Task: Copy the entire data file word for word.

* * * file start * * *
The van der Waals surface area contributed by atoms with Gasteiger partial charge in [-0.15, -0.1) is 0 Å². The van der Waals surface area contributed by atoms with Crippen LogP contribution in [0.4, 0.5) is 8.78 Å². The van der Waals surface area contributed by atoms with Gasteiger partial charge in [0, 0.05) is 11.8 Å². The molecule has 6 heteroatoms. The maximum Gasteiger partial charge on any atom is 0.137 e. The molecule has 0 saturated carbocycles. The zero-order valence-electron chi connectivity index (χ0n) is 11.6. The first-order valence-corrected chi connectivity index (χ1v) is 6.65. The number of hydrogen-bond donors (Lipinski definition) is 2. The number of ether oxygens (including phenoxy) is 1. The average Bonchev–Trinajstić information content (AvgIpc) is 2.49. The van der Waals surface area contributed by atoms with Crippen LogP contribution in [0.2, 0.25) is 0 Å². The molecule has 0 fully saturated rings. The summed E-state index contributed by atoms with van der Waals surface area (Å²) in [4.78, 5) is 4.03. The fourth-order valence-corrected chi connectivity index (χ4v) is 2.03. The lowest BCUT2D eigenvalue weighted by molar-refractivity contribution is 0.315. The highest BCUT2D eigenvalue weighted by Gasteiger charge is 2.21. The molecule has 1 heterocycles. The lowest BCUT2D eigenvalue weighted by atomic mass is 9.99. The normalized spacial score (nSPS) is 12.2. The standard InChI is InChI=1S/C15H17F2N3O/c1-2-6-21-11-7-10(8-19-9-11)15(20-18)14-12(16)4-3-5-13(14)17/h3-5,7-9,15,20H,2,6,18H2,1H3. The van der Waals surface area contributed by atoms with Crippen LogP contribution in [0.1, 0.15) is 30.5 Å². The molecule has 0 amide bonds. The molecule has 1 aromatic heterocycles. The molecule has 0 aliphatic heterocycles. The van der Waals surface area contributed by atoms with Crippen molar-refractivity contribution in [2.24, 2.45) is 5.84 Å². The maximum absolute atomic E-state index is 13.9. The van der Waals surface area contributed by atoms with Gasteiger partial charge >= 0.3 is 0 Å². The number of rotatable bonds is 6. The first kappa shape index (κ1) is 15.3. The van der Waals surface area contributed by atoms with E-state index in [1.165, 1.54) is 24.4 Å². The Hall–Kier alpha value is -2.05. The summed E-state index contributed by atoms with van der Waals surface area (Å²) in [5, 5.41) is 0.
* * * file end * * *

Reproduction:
The van der Waals surface area contributed by atoms with Gasteiger partial charge in [-0.15, -0.1) is 0 Å². The van der Waals surface area contributed by atoms with Crippen LogP contribution in [0.4, 0.5) is 8.78 Å². The van der Waals surface area contributed by atoms with Gasteiger partial charge in [0, 0.05) is 11.8 Å². The molecule has 6 heteroatoms. The maximum Gasteiger partial charge on any atom is 0.137 e. The molecule has 0 saturated carbocycles. The zero-order valence-electron chi connectivity index (χ0n) is 11.6. The first-order valence-corrected chi connectivity index (χ1v) is 6.65. The number of hydrogen-bond donors (Lipinski definition) is 2. The number of ether oxygens (including phenoxy) is 1. The average Bonchev–Trinajstić information content (AvgIpc) is 2.49. The van der Waals surface area contributed by atoms with Crippen LogP contribution in [0.2, 0.25) is 0 Å². The molecule has 0 fully saturated rings. The summed E-state index contributed by atoms with van der Waals surface area (Å²) in [4.78, 5) is 4.03. The fourth-order valence-corrected chi connectivity index (χ4v) is 2.03. The lowest BCUT2D eigenvalue weighted by molar-refractivity contribution is 0.315. The highest BCUT2D eigenvalue weighted by Gasteiger charge is 2.21. The molecule has 1 heterocycles. The lowest BCUT2D eigenvalue weighted by atomic mass is 9.99. The normalized spacial score (nSPS) is 12.2. The standard InChI is InChI=1S/C15H17F2N3O/c1-2-6-21-11-7-10(8-19-9-11)15(20-18)14-12(16)4-3-5-13(14)17/h3-5,7-9,15,20H,2,6,18H2,1H3. The van der Waals surface area contributed by atoms with Crippen LogP contribution in [0.1, 0.15) is 30.5 Å². The molecule has 0 amide bonds. The molecule has 1 aromatic heterocycles. The molecule has 0 aliphatic heterocycles. The van der Waals surface area contributed by atoms with Crippen molar-refractivity contribution in [2.24, 2.45) is 5.84 Å². The maximum absolute atomic E-state index is 13.9. The van der Waals surface area contributed by atoms with Gasteiger partial charge >= 0.3 is 0 Å². The number of rotatable bonds is 6. The first kappa shape index (κ1) is 15.3. The van der Waals surface area contributed by atoms with E-state index in [1.165, 1.54) is 24.4 Å². The Hall–Kier alpha value is -2.05. The summed E-state index contributed by atoms with van der Waals surface area (Å²) in [5, 5.41) is 0.